Natural Directionality maintains audibility for off-axis signals via the monitor ear. For intelligibility, it has been demonstrated that an asymmetrical approach such as Natural Directionality provides equivalent directional benefit to bilateral directionality. Manually selectable directionality depends on the user recognizing appropriate situations and switching microphone mode. Finally, ease of listening in actual use has been shown to be significantly better for the Natural Directionality approach than for other microphone configurations in challenging listening situations.
The ReSound Aventa fitting software incorporates a “calculator,” which automatically suggests which ear should be fit as the focus ear and which one as the monitor ear. The information used to determine the monitor and focus ears is primarily speech recognition scores and, should that not be available, hearing threshold levels. Individuals with bilateral hearing impairment demonstrate interaural differences in SNR loss even when their hearing losses are symmetrical. Furthermore, their binaural performance is determined by the ear with the least SNR loss.23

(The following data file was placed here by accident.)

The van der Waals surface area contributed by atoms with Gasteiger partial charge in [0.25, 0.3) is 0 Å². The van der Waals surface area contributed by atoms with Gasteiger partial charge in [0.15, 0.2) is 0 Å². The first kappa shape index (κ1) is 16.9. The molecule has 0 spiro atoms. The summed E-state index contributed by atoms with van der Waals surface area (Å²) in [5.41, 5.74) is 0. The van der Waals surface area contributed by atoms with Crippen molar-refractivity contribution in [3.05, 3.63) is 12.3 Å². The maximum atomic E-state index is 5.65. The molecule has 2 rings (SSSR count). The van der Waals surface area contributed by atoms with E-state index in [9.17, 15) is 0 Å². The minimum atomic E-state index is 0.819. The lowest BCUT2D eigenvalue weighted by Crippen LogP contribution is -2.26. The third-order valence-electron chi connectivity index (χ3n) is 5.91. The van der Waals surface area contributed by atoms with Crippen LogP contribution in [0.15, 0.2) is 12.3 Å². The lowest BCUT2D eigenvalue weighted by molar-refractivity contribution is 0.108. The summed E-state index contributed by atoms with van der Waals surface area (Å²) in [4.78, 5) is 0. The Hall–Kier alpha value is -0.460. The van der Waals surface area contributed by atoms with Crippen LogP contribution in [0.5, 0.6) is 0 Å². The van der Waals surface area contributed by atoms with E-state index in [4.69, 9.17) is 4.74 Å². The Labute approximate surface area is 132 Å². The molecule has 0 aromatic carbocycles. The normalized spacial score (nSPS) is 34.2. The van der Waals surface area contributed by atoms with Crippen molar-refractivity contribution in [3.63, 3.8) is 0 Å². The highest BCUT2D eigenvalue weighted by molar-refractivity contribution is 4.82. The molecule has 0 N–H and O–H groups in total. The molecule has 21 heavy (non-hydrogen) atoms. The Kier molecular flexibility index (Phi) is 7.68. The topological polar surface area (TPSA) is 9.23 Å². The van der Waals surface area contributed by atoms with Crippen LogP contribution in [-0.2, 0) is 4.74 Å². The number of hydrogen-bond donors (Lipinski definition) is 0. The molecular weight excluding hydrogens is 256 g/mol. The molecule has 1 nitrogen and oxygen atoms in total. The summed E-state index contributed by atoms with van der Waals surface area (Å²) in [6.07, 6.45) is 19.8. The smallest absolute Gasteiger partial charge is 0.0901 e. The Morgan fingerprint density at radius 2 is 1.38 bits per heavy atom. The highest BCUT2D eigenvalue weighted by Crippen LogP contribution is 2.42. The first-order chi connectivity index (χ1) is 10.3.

|FIGURE 4. The Focus-ear calculator determines the fitting configuration for Natural Directionality.|
If speech audiometry data is available in NOAH and indicates a significant interaural performance difference, then the better ear will be selected as the focus ear. The fitter may also enter speech audiometry results directly in the ReSound Aventa fitting software. In the event that speech recognition scores are not entered, the better-hearing ear will be selected for asymmetric hearing losses, and the right ear for symmetric losses. For symmetric losses, the right ear is selected as focus ear based on the knowledge that most individuals have a right ear advantage when listening to verbal input.24